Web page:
A really tough book to read but worthwhile. It shows how easily propoganda can be spread and is a good lesson to think for yourself.  I hope the world never let’s this happen again.


Supplied by Random House New Zealand

Reviewed by Jan


A TRUE-ly fabricated story about Love & Obsession…

I’m an idiot.
I’m too stupid to be human. Too stupid to live.
I lack common sense.

I used to be a normal human being. Until the guy in the red hoodie. Just a glance, and I was owned. Enslaved.

What’s worst? He didn’t even notice me.

Yep. You guessed right: I’m delusional. I’m obsessed. I’m a stalker. A martyr. A masochist.

I’ve allowed my obsession to lead me down into a deep, dark pit, selfishly hurting everyone around me, and only his requited love can pull me out of it.

But I won’t apologize for it. I won’t apologize for being in love with Jahleel Kingston.
I’ve loved him at first sight. I’ve loved him for five empty years. I’ve loved him through all his bullcrap and asshole-isms.

I love him even now.

My name is Saskia Day. I’m British. I’m famous. I’m stinking rich. And this is my pathetic story.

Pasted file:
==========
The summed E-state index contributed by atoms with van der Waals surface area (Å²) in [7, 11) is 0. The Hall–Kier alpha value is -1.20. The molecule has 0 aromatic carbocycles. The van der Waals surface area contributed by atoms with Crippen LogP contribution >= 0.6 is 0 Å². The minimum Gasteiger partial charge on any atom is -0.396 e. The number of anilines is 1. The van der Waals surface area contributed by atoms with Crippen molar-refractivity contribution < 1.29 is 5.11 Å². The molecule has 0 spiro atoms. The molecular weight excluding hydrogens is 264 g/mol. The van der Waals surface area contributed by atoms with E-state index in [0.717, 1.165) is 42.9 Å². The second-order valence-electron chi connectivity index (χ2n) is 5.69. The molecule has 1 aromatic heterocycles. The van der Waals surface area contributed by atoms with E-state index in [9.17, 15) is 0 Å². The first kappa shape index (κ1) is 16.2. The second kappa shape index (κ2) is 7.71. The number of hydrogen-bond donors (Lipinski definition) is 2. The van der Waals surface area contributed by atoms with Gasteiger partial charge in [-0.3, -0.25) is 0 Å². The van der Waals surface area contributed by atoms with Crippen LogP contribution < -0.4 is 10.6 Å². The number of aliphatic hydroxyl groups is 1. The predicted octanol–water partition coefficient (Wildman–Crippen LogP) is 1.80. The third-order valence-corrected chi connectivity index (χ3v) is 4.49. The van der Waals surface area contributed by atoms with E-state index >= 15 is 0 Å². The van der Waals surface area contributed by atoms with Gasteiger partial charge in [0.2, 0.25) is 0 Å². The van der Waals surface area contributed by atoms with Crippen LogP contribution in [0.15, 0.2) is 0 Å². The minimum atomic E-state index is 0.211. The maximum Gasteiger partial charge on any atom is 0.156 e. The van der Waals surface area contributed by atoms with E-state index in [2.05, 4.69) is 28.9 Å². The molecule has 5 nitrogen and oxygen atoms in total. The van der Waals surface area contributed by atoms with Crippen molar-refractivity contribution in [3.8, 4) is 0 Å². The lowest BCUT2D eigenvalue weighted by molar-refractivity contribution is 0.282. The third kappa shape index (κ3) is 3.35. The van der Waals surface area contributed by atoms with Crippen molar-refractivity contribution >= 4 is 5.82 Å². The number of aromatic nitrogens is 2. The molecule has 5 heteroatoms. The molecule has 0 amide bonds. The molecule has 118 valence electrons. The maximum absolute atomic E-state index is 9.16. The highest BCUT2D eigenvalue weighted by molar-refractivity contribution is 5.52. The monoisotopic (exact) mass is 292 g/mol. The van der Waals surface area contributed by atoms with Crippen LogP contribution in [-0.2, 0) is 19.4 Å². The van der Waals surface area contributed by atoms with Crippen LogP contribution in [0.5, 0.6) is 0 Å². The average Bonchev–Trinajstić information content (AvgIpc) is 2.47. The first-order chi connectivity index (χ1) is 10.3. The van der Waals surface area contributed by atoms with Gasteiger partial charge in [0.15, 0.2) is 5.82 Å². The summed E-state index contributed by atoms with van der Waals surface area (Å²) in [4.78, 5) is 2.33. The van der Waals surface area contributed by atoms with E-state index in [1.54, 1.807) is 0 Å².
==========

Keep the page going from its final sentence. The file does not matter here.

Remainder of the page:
Read at your own bloody risk.

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~ About the Author ~

jahleel author

First a reader and second a writer, Ann is an exaggerator, a laugher, sometimes overly chatty, sometimes overly shy. She believes cats are evil, and also detests dogs—mainly because she’d been bitten over a dozen times on separate occasions by the rambunctious creatures in her formative years (even by her own dogs.)

She is not your typical girl: she hates chocolate, candle-lit dinners and all that hearts and flowers stuff makes her feel awkward and coffee makes her drowsier than ever.

A lover of all things ‘romance’, Ann has always been a writer of poetries and songs of any kind. All who’s acquainted with Ann can attest to witnessing her write her way through life: through destruction, devastation, hardship, sadness and disappointments, her coping mechanism has always been writing.